Category Archives: Tessa

Perfect Moment Monday: On the piano bench

Tessa has taught herself¬† Heart and Soul on the piano, and we’ll often play it as a duet (“often” as in a bazillion times a day).

The other night she asked me to play her a different song, so I pulled out my sheet music from Edvard Grieg’s Wedding Day at Troldhaugen, which I labored over while I was in high school — the peak of my piano talent.

In moments like this, I am reminded how much I used to love the world of arpeggios and key signatures and smallish busts of old composers with weird hair. Music — piano and flute — was so important to my sense of self when I was Tessa’s age.

Let’s say there have been a few years of skill atrophy. This is how Wedding Day is supposed to sound. I did a respectable job playing it for Tessa, but I have been capable of so much more.

No matter. The song lasts longer than Tessa’s usual attention span, and she surprises me by not stopping to move onto something else. When we get to a particularly difficult part — the page filled with flyspecks (as Roger says of written music) and the sounds you hear at 1:30 — Tessa looks up at me with pure admiration and love in her eyes, as if I am Edvard Grieg himself, reincarnated as her mom.

Seeing myself through her wondrous eyes was pitch perfect.

Music can change the world because it can change people. — Bono

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Tension release: From cranky to compassionate

Tessa and I had been on edge with each other all day. Finally in the early evening I invited her to cuddle with me on the couch.

“Neither of us slept well last night. I think we’re just tired,” I offered an explanation why we were both cranky.

“But mom, YOU don’t have a hurt hand, like I do,” Tessa raised her splinted wrist.

“That’s true, Sweetheart. But I’m carrying around a hurt, too. Just not the kind you can bandage up.”

“Really…? What!?” She bolted straight up, eager for some drama from her mama.

“It’s a silly thing, really.” I told Tessa about a conflict I’d been having with someone. Even though this woman was on the periphery of my life, I was giving the conflict with her way more prominence than it merited. I couldn’t shake the¬† malaise. It had probably contributed to my cranky.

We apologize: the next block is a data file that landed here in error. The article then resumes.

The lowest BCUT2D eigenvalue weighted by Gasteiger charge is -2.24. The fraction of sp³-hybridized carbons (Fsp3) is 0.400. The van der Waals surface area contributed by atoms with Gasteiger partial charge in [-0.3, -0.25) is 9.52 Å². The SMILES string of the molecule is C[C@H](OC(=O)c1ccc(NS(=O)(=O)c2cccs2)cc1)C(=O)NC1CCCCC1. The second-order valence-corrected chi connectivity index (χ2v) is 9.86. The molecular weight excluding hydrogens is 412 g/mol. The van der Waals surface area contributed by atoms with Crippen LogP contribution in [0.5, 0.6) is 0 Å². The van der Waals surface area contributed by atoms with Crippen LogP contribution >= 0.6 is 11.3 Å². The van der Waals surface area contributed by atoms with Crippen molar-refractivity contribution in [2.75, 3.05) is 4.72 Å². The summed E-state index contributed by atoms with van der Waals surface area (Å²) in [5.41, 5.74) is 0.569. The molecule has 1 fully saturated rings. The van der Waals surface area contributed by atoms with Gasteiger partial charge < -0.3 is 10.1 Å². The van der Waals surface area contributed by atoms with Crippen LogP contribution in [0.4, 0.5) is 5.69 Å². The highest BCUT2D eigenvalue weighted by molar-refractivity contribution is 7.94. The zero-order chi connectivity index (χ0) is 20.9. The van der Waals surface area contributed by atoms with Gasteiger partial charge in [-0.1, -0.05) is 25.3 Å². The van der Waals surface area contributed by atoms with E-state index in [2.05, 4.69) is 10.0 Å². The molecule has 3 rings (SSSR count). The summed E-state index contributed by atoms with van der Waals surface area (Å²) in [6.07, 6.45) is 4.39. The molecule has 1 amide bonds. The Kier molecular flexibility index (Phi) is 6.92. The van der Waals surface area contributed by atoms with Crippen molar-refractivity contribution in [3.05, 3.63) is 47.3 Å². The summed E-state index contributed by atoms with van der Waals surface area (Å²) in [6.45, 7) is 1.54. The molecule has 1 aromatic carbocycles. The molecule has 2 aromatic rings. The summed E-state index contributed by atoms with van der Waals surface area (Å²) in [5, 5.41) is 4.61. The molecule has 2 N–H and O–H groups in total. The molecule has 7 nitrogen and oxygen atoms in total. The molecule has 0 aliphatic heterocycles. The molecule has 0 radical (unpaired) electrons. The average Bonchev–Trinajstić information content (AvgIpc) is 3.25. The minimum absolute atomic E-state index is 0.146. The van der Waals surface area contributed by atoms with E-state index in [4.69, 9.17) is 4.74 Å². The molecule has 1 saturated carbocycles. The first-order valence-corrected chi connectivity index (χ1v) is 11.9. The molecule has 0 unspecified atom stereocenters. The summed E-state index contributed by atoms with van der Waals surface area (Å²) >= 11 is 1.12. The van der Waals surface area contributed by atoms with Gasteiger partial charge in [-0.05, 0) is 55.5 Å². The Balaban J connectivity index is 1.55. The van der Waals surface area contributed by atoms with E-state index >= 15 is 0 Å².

Tessa, ever spirited, sprang to my defense. “Mama, you CALL that lady and tell her she’s a B-WORD and she should just SHUT HER MOUTH!”

I was shocked by Tessa’s force. It was as if my inner child, wounded from events of the last few days, were speaking through my child-child.

“I could do that, and I kind of felt like doing that,” I explained, “but if weapon-words did come out like that, in addition to hurting her they would eventually hurt me.”

“Besides,” I said, repeating to her what my parents had often said to me, ” you should never allow anything or anyone to lower the standards you set for yourself. If you think it’s right to behave a certain way, then you don’t let anything that another person does change what you know is right.”

“And another besides, Tessa,” I continued, “this lady has had a lot to deal with, a hard life.”

“What??” Tessa asked, and I told her some of the woman’s story, which caused her to softened a little.

“You know, don’t you,” I said, “that everyone is walking around with a story and that’s why we should always be mindful of being kind.”

“What do you mean?”

“Well,” I explained, “I didn’t know what kind of week this lady was having. You didn’t know what kind of day I was having. And when Sophie was mean to you this afternoon, she didn’t know that your hand was throbbing. If any of us had known, we might have been kinder. So why don’t we all just be kinder?”

She schnuzzled into me and we sat in silence, no longer cranky.

That night we slept well.

Images: Stuart Miles / FreeDigitalPhotos.net, LavenderLuz.com.